Night sky highlights - July 2018

The best of astronomy this month: See the total lunar eclipse and Mars at opposition on 27th July.

By Dhara Patel, Astronomy Education Officer

(Details given are for London and may vary for other parts of the UK).

Top 3 things to see this month:

19th Jul - Spot the first quarter moon, Jupiter and the star Spica in the south-west before midnight.

27th Jul - Look for Mars as it reaches opposition.

27th Jul - Catch the total lunar eclipse in the south-east in the early evening.

Look Up! Podcast

As well as taking you through what to see in the night sky each month, Royal Observatory Greenwich astronomers pick their favourite astro news story. For July, they're chatting about Mars - the latest revelations and the Opportunity rover braving a dust storm as well as new evidence for a rare type of black hole discovered in the outskirts of a distant galaxy. Have a listen below then vote for your favourite news story on our Twitter poll during the first week of the month.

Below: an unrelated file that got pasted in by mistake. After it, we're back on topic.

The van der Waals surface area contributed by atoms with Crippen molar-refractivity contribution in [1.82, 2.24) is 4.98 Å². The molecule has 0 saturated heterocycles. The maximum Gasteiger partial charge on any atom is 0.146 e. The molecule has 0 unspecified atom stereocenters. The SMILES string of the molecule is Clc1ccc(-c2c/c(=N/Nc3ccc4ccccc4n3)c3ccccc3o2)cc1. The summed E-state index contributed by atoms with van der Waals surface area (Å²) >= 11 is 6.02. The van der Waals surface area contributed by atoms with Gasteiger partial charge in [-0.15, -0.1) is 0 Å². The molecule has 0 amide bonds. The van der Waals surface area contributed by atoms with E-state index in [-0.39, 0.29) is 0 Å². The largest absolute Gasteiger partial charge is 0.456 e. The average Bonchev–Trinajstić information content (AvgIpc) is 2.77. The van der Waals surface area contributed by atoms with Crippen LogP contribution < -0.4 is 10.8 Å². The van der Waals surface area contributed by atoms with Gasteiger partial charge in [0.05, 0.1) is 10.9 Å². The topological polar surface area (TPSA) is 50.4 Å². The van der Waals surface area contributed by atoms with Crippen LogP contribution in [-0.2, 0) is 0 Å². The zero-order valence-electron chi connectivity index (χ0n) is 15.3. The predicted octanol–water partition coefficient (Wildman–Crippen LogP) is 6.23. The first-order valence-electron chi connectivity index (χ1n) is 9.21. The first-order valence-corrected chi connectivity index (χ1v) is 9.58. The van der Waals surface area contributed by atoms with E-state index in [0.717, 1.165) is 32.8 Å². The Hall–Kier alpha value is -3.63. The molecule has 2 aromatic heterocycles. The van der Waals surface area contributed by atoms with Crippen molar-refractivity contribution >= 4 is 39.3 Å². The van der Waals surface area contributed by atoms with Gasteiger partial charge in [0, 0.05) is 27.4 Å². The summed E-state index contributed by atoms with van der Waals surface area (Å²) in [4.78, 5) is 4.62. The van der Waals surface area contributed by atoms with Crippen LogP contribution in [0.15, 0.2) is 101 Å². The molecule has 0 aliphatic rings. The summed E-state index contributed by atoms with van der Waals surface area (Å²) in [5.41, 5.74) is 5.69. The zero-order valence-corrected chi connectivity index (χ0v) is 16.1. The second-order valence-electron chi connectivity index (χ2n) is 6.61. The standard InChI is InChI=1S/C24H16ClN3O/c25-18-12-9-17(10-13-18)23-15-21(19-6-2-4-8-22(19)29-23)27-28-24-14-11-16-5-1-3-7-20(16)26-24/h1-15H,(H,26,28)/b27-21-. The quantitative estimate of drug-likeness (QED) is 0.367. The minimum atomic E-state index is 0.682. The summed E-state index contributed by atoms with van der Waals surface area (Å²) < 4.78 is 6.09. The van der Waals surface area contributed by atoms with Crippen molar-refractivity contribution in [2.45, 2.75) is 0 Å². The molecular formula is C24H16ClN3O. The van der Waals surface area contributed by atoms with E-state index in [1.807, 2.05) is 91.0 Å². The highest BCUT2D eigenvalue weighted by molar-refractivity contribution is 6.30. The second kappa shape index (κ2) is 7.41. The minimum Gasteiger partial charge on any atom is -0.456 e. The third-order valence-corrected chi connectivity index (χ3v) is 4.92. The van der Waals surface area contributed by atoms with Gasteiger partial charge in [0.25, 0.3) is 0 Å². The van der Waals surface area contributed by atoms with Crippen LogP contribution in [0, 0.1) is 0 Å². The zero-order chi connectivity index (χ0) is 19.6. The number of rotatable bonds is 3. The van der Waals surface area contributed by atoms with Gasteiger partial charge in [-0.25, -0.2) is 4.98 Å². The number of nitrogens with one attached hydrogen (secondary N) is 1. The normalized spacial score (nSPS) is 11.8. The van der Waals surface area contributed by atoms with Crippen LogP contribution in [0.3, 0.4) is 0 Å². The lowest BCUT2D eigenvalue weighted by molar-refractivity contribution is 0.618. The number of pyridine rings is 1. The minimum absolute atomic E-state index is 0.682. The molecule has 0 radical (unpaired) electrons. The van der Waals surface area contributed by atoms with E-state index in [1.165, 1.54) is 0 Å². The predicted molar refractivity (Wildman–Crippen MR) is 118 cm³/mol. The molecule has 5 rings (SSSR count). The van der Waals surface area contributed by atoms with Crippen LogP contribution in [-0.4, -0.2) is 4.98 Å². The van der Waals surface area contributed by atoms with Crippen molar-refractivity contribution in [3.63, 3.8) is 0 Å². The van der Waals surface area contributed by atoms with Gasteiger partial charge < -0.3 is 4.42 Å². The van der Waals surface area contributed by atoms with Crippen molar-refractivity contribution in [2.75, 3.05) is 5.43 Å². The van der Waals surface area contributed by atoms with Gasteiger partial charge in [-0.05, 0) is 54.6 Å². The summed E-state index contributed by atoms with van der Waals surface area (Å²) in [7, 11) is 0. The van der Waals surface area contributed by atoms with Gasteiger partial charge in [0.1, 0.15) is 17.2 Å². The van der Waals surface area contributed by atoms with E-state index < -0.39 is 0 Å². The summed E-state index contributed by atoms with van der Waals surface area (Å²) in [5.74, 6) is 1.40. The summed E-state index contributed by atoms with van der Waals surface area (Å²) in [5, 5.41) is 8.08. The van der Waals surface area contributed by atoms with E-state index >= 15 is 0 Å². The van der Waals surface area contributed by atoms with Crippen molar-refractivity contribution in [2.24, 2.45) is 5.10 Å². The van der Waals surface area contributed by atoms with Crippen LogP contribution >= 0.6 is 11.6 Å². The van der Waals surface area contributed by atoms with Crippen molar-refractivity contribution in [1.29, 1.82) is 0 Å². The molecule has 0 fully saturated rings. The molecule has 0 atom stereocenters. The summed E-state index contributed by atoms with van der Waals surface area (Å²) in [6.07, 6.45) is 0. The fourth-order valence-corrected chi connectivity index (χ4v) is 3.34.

Our podcast is now available on iTunes too - search Look Up and rate us if you enjoyed listening!

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9 July

Venus and Regulus

Throughout the month look towards the west after the setting Sun and you’ll find the planet Venus, the roman goddess of love, hanging bright in the sky. On the evening of 9th July, Venus will be close beside the star Regulus – only 1o apart in the sky (that’s about the width of your little finger held out at arm’s length)! This blue-white coloured star rotates much faster than it should - spinning only 15% below the speed at which it would fly apart. Its rapid rotation means that Regulus bulges out around its centre and is more of an oblate / egg-shape than a sphere. And if you wait until the 15th, you’ll also be able to catch the thin waxing crescent moon in the frame with this pair.